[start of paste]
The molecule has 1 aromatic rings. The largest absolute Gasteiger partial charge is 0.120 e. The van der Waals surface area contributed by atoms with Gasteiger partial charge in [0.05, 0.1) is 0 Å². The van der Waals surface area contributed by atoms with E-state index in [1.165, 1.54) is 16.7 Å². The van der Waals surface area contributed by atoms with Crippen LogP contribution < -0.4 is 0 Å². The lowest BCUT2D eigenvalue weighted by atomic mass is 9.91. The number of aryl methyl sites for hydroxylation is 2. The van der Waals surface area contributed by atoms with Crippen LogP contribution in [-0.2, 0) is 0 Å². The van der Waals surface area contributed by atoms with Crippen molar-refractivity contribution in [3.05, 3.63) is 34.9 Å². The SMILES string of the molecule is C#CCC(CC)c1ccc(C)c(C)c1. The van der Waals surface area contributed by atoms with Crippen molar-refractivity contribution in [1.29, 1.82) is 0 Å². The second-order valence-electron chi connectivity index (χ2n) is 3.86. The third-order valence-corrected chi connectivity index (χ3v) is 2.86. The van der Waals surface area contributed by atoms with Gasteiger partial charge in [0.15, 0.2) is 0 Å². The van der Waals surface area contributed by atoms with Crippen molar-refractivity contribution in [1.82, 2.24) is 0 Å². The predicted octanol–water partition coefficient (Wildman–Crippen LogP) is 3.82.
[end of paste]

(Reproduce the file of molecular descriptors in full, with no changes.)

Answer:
The molecule has 1 aromatic rings. The largest absolute Gasteiger partial charge is 0.120 e. The van der Waals surface area contributed by atoms with Gasteiger partial charge in [0.05, 0.1) is 0 Å². The van der Waals surface area contributed by atoms with E-state index in [1.165, 1.54) is 16.7 Å². The van der Waals surface area contributed by atoms with Crippen LogP contribution < -0.4 is 0 Å². The lowest BCUT2D eigenvalue weighted by atomic mass is 9.91. The number of aryl methyl sites for hydroxylation is 2. The van der Waals surface area contributed by atoms with Crippen LogP contribution in [-0.2, 0) is 0 Å². The van der Waals surface area contributed by atoms with Crippen molar-refractivity contribution in [3.05, 3.63) is 34.9 Å². The SMILES string of the molecule is C#CCC(CC)c1ccc(C)c(C)c1. The van der Waals surface area contributed by atoms with Crippen molar-refractivity contribution in [1.29, 1.82) is 0 Å². The second-order valence-electron chi connectivity index (χ2n) is 3.86. The third-order valence-corrected chi connectivity index (χ3v) is 2.86. The van der Waals surface area contributed by atoms with Gasteiger partial charge in [0.15, 0.2) is 0 Å². The van der Waals surface area contributed by atoms with Crippen molar-refractivity contribution in [1.82, 2.24) is 0 Å². The predicted octanol–water partition coefficient (Wildman–Crippen LogP) is 3.82.